"The Seller will not engage in the insurance agency business on the Island of Kodiak, either directly or indirectly."

The critical question is the meaning of the phrase "insurance agency business."

The non-competition covenant appears in an addendum to the contract of sale. The addendum is specifically appended to and made part of the main contract. Looking to that main contract, then, I note that the "good will' sold to Brooks in 1962 included "the right to conduct the insurance agency business presently conducted by the Seller... ." (emphasis added). At the time the contract was made the Kodiak Building & Insurance Corporation,[1] the seller, did not sell credit life insurance. Therefore the sale of credit life was not a business "presently conducted" by the agency sold to Brooks. Since in the main contract the attention of the parties was focused on the insurance agency business as then conducted by Kodiak Building & Insurance Corporation, it is not likely that they contemplated inclusion of credit life insurance in the term "insurance agency business" as used unmodified in the covenant.

The surrounding circumstances clarify this ambiguity.[2] While the sale of credit *592 life was no part of the insurance agency business conducted by Kodiak Building & Insurance Corporation, the National Bank of Alaska did sell credit life through its loan department. Thus I would find that, in the context of the covenant, the sale of credit life insurance was considered part of the "banking business" rather than part of the "insurance agency business." In this belief I am fortified by the consideration that national banks are permitted to engage in this limited form of insurance sales, which are incident to banking transactions, by 12 U.S.C. §§ 24, 84, 371 and Comptroller of the Currency Ruling 7110.

Moreover, the evidence shows that Arthur F. Brooks, the original buyer of the insurance agency business, either knew or reasonably should have known that credit life insurance was not part of the "insurance agency business" sold under the contract. Additionally, the corporate successor to Brooks, through its officers, Brooks and Guhrke, had the same knowledge. Despite this knowledge, payments were made to the seller from 1962 until 1969 without any objection being made that the seller was selling credit life insurance.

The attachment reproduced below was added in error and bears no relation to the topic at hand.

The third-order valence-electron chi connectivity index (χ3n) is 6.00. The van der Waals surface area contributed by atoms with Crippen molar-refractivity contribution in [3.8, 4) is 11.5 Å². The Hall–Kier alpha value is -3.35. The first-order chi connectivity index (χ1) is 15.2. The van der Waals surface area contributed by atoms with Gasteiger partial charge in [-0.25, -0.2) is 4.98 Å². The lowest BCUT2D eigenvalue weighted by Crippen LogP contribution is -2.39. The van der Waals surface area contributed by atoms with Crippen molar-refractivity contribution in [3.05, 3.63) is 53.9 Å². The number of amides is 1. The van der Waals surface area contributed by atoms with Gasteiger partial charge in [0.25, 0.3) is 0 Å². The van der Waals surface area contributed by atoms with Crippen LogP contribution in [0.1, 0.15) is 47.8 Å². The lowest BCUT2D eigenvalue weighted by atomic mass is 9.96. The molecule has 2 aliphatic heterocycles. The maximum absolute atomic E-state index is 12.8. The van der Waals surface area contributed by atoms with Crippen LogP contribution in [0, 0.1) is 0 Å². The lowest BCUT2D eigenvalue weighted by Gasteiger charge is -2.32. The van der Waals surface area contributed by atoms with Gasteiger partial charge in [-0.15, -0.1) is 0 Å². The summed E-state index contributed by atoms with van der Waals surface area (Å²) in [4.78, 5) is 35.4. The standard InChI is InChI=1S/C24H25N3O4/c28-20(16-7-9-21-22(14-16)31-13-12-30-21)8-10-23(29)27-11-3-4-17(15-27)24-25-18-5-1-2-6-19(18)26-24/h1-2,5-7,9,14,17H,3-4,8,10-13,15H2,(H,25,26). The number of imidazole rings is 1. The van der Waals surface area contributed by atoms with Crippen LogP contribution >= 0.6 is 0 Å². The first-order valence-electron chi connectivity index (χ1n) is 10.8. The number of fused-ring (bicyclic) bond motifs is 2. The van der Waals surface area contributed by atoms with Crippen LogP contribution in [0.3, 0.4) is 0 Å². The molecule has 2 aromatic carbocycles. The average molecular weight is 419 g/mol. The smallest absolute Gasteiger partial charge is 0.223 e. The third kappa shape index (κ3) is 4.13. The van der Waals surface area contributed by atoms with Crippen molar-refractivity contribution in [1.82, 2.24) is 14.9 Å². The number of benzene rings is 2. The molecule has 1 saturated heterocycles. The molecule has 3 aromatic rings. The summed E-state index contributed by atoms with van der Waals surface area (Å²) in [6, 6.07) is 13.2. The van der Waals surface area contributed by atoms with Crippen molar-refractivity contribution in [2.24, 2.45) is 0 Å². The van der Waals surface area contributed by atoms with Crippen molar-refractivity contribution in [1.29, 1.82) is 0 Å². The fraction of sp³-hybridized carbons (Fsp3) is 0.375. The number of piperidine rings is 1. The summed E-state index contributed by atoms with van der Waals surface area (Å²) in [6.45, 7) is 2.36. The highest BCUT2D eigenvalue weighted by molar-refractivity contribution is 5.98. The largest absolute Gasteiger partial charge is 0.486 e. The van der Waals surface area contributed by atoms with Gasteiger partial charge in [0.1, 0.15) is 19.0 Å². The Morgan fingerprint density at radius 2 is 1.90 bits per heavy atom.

Since there is no basic factual dispute concerning the surrounding circumstances, the questions pertaining to the meaning of contract terms are treated in the same manner as questions of law, and we are not bound by the "clearly erroneous" standard.[3] Thus I would find that the term "insurance agency business" is ambiguous within the terms of the contract. In light of the surrounding circumstances, I would find that the National Bank of Alaska's sale of credit life insurance did not constitute a breach of contract. I would reverse and remand for entry of judgment in favor of appellant on the counterclaim.


[1] The contract basically provided:

... the Seller desires to sell the property used by it in conducting the insurance business and the good will thereof.


"Good Will" of the insurance business shall be defined to include the right to conduct the insurance agency business presently conducted by the Seller.

[2] Day v. A & G Construction Co., Inc., 528 P.2d 440, 445 (Alaska 1974); Hendricks v. Knik Supply, Inc., 522 P.2d 543, 546 (Alaska 1974); Smalley v. Juneau Clinic Building Corp., 493 P.2d 1296, 1305 (Alaska 1969); Port Valdez Company v. City of Valdez, 437 P.2d 768, 771 (Alaska 1968); Pepsi Cola Bottling Co. of Anchorage v. New Hampshire Ins. Co., 407 P.2d 1009, 1013 (Alaska 1965). See also United States v. F.D. Rich Co., 434 F.2d 855 (9th Cir.1970); Alaska Placer Company v. Lee, 455 P.2d 218, 221 (Alaska 1969). See Kupka & National Aero Sales Co. v. Morey, Alaska, 541 P.2d 740 (1975), as to the use of extrinsic evidence in determining whether there has been an integration of the contract.